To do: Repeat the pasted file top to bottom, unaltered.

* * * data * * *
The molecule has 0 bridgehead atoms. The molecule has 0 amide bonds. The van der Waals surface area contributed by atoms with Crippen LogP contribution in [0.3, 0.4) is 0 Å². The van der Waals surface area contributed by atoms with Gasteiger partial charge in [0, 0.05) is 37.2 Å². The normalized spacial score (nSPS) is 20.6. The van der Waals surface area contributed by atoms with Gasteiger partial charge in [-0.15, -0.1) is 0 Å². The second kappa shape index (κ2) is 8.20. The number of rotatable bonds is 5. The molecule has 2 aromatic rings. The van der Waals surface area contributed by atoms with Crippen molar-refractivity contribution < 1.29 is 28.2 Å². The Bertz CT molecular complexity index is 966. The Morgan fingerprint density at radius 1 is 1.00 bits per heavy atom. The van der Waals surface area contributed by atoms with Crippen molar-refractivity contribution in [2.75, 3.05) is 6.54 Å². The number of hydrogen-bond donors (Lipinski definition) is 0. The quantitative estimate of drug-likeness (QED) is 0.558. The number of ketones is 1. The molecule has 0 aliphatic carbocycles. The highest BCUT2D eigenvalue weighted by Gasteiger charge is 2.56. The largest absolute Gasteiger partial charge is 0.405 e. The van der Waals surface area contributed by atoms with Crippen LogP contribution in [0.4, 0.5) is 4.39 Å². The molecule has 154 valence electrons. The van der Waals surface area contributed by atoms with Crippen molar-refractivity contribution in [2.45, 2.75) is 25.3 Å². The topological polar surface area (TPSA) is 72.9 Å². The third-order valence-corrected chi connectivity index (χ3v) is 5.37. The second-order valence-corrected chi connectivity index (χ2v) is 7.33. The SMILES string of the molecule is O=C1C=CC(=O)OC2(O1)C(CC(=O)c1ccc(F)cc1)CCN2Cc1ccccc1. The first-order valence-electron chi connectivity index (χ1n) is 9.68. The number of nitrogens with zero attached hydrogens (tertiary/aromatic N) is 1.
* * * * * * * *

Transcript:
The molecule has 0 bridgehead atoms. The molecule has 0 amide bonds. The van der Waals surface area contributed by atoms with Crippen LogP contribution in [0.3, 0.4) is 0 Å². The van der Waals surface area contributed by atoms with Gasteiger partial charge in [0, 0.05) is 37.2 Å². The normalized spacial score (nSPS) is 20.6. The van der Waals surface area contributed by atoms with Gasteiger partial charge in [-0.15, -0.1) is 0 Å². The second kappa shape index (κ2) is 8.20. The number of rotatable bonds is 5. The molecule has 2 aromatic rings. The van der Waals surface area contributed by atoms with Crippen molar-refractivity contribution < 1.29 is 28.2 Å². The Bertz CT molecular complexity index is 966. The Morgan fingerprint density at radius 1 is 1.00 bits per heavy atom. The van der Waals surface area contributed by atoms with Crippen molar-refractivity contribution in [2.75, 3.05) is 6.54 Å². The number of hydrogen-bond donors (Lipinski definition) is 0. The quantitative estimate of drug-likeness (QED) is 0.558. The number of ketones is 1. The molecule has 0 aliphatic carbocycles. The highest BCUT2D eigenvalue weighted by Gasteiger charge is 2.56. The largest absolute Gasteiger partial charge is 0.405 e. The van der Waals surface area contributed by atoms with Crippen LogP contribution in [0.4, 0.5) is 4.39 Å². The molecule has 154 valence electrons. The van der Waals surface area contributed by atoms with Crippen molar-refractivity contribution in [2.45, 2.75) is 25.3 Å². The topological polar surface area (TPSA) is 72.9 Å². The third-order valence-corrected chi connectivity index (χ3v) is 5.37. The second-order valence-corrected chi connectivity index (χ2v) is 7.33. The SMILES string of the molecule is O=C1C=CC(=O)OC2(O1)C(CC(=O)c1ccc(F)cc1)CCN2Cc1ccccc1. The first-order valence-electron chi connectivity index (χ1n) is 9.68. The number of nitrogens with zero attached hydrogens (tertiary/aromatic N) is 1.